Tuesday, May 03, 2005

Political lawn signs cleared from Allegheny County land

I am NOT doing lawn signs. I am doing CDs and artisitc buttons.
Political lawn signs cleared from Allegheny County land: "The signs had sprouted like wild weeds over the last few days.

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Political lawn signs cleared from Allegheny County land

Tuesday, May 03, 2005
By Mark Belko, Pittsburgh Post-Gazette

With spring in full bloom, you would expect Allegheny County public works employees to be out clearing unwanted vegetation. Only in this case, the brush took the form of brightly colored political lawn signs.

County crews yesterday removed about 16 such signs from county-owned vacant land Downtown where the jail annex once stood. The signs had sprouted like wild weeds over the last few days.

Eight different candidates for county Common Pleas Court judge were represented on the placards, most of which were planted at the corner of Ross Street and Third Avenue.

County Solicitor Michael Wojcik said he recommended the removal of the signs after seeing them at the annex site yesterday morning.

"That is public land, and they shouldn't be there," he said. "Hopefully, those signs will be down today."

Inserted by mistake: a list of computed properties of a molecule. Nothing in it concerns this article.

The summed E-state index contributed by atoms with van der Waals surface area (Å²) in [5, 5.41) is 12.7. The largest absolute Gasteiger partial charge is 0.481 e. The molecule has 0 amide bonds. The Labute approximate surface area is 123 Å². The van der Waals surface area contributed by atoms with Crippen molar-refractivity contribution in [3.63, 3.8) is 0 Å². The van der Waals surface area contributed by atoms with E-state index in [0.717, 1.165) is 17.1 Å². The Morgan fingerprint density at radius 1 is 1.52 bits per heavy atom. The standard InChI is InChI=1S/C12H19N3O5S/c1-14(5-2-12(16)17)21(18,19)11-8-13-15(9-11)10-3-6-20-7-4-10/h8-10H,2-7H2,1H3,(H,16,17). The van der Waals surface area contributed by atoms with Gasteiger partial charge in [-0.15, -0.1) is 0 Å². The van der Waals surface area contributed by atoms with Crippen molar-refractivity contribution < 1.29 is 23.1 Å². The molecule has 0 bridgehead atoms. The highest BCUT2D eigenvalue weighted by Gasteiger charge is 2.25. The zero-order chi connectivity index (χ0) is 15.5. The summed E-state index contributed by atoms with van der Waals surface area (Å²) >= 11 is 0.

A county policy prohibits political advertising on county-owned land. As workers come across the signs, they are removed and the candidate is contacted as to where he or she can pick them up.

The county will be sending a letter to the campaigns of the candidates whose signs were removed yesterday to let them know where they can be retrieved.

Several of the candidates said they had no idea how their signs ended up on county-owned land.

"All I can do is plead innocence," said city Controller Tom Flaherty, who is running for judge. He said he didn't put it there and had no idea who did.

Candidate Jack McVay said he personally removed his sign yesterday afternoon after seeing it in the annex lot in the morning. He said he wasn't sure who put it up.

Another candidate, lawyer Anthony Mariani, said he has told his campaign workers not to put signs on public property because they usually end up getting removed.

"We have a lot of people putting up signs. I guess people get a little enthusiastic," he said.